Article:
The Rain Room Exhibit at the MoMA

The Rain Room Exhibit at the MoMA

A dark and cool room full of falling rain would be the best way to describe the Rain Room Exhibit at the MoMA in New York City. It’s the newest exhibition and over the past few weeks it has brought in crowds with wait times lasting four to five hours or more.

The Rain Room exhibit was first installed at The Barbican in London by the artists rAndom INTERNATIONAL. After its installment there, it was moved to New York City’s Museum of Modern Art and will remain there until the twenty-eighth of July. For further explanation on the artists’ vision, you can read about it and watch a video here.

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With my Uncle Kevin in from California, and summer vacation at its very beginning, we decided to head into the exhibit on Monday morning, along with my Mom and my brother, Thomas. Since Thomas is a member of the MoMA, we were allowed early entry between 9:30 and 10:30, but that didn’t mean we were excused from the wait. Only a small number of people are allowed in the exhibit at a time, and there is no time limit for how long you can be inside.

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This means that long lines and long waits are inevitable, but that doesn’t mean they aren’t worth it. Luckily, the MoMA is prepared for such waits.

Monday morning was hot, and while we were dressed for the weather and had water bottles in tow, we weren’t exactly prepared for the sun. The staff handed out umbrellas to anyone who wasn’t in the shade. It was still hot, even at ten in the morning, but we were grateful for the umbrellas, and they did their job.

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There’s also a small cart for drinks and snacks, which definitely came in handy after about an hour’s wait when we all needed a bit of caffeine. Then we stood in line, chatting with our line neighbors and catching up with each other. In a little over an hour and a half’s time, we made our way inside the building. The cool air and sound of rain was immediately soothing after standing in the heat.

Shadows.

Also immediately hitting us was the sense of magic within the Rain Room, and it was hard not to let out a, “wow,” upon first viewing the rain area. Anxiously, we waited for our turn under the rain, though just viewing the Rain Room itself was pretty unbelievable. The light on the opposite end of the wall casted shadows all around us and made those who were in the exhibit appear to be shadows themselves.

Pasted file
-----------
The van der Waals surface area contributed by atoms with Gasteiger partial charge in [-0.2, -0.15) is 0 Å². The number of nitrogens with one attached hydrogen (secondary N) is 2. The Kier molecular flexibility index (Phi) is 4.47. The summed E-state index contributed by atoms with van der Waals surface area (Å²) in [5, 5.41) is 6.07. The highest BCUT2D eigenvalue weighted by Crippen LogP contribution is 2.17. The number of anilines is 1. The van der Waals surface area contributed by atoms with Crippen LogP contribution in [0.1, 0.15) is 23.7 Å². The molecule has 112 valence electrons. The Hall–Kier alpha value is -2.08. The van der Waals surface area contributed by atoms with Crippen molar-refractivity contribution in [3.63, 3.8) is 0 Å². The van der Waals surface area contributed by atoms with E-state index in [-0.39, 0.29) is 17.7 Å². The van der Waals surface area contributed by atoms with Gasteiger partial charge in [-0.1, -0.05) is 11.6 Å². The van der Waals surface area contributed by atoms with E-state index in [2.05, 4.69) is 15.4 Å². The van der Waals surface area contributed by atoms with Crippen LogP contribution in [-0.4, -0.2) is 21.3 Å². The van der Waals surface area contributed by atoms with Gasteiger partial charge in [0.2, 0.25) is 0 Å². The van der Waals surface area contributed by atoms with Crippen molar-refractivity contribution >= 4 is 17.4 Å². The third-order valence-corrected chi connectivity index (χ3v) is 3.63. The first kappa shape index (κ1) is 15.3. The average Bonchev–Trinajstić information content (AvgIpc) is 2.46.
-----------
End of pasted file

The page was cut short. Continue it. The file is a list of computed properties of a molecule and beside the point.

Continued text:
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It’s amazing to watch, and there is the option to only view the room, with a much shorter line, but experiencing it really was worth the time on line. So much so, that I would consider doing it again before the Rain Room exhibit is over.

Finally, we were given the chance to go under the rain. I put my bag to the side just in case I got wet, and there is a chance it will happen. Sometimes the sensors did not entirely sense that I was there, so I felt a small droplet or two, still it was nothing that tainted the experience.

With some hesitation at first, I entered into the curtain of water, half expecting to get wet, but I didn’t. Instead it engulfed me within it, and I became a part of the exhibit. The magic I felt upon arriving in the room grew even greater as I was surrounded by the rain.

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To be surrounded by rain, but not actually have it pouring down on me was a surreal experience, one that is almost hard to describe. The Rain Room produces the feeling of being caught in a rainstorm with a permanent umbrella from the heavens; it’s quite extraordinary.

We stayed longer than I expected to stay, walking through, experiencing it fully, and taking plenty of photos. The way the photos came out were my favorite; because of the light, bodies appeared to be silhouettes standing alongside the rain without getting wet. More magic.